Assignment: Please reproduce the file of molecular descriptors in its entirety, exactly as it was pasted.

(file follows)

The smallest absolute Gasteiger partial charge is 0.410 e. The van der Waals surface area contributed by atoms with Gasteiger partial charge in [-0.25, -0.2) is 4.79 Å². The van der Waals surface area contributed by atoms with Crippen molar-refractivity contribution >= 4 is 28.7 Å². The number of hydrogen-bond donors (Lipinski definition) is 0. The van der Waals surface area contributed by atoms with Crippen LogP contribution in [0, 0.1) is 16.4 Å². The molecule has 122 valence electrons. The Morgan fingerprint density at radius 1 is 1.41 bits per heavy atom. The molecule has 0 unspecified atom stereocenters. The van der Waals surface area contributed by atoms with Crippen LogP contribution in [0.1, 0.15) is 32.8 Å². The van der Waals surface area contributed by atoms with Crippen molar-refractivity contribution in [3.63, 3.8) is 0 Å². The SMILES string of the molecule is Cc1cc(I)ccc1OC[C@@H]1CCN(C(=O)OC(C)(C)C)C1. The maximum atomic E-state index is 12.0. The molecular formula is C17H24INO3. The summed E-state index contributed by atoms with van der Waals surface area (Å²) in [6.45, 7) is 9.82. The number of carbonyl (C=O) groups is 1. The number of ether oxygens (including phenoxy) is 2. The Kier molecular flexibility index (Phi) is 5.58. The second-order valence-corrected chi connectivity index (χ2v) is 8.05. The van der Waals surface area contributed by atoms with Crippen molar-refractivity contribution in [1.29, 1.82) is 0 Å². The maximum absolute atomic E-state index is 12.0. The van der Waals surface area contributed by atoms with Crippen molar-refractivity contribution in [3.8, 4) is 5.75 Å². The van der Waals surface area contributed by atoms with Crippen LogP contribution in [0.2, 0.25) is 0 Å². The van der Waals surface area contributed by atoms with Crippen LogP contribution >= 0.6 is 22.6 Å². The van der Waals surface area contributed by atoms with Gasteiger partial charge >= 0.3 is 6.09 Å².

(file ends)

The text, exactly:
The smallest absolute Gasteiger partial charge is 0.410 e. The van der Waals surface area contributed by atoms with Gasteiger partial charge in [-0.25, -0.2) is 4.79 Å². The van der Waals surface area contributed by atoms with Crippen molar-refractivity contribution >= 4 is 28.7 Å². The number of hydrogen-bond donors (Lipinski definition) is 0. The van der Waals surface area contributed by atoms with Crippen LogP contribution in [0, 0.1) is 16.4 Å². The molecule has 122 valence electrons. The Morgan fingerprint density at radius 1 is 1.41 bits per heavy atom. The molecule has 0 unspecified atom stereocenters. The van der Waals surface area contributed by atoms with Crippen LogP contribution in [0.1, 0.15) is 32.8 Å². The van der Waals surface area contributed by atoms with Crippen molar-refractivity contribution in [3.63, 3.8) is 0 Å². The SMILES string of the molecule is Cc1cc(I)ccc1OC[C@@H]1CCN(C(=O)OC(C)(C)C)C1. The maximum atomic E-state index is 12.0. The molecular formula is C17H24INO3. The summed E-state index contributed by atoms with van der Waals surface area (Å²) in [6.45, 7) is 9.82. The number of carbonyl (C=O) groups is 1. The number of ether oxygens (including phenoxy) is 2. The Kier molecular flexibility index (Phi) is 5.58. The second-order valence-corrected chi connectivity index (χ2v) is 8.05. The van der Waals surface area contributed by atoms with Crippen molar-refractivity contribution in [1.29, 1.82) is 0 Å². The maximum absolute atomic E-state index is 12.0. The van der Waals surface area contributed by atoms with Crippen molar-refractivity contribution in [3.8, 4) is 5.75 Å². The van der Waals surface area contributed by atoms with Crippen LogP contribution in [0.2, 0.25) is 0 Å². The van der Waals surface area contributed by atoms with Crippen LogP contribution >= 0.6 is 22.6 Å². The van der Waals surface area contributed by atoms with Gasteiger partial charge >= 0.3 is 6.09 Å².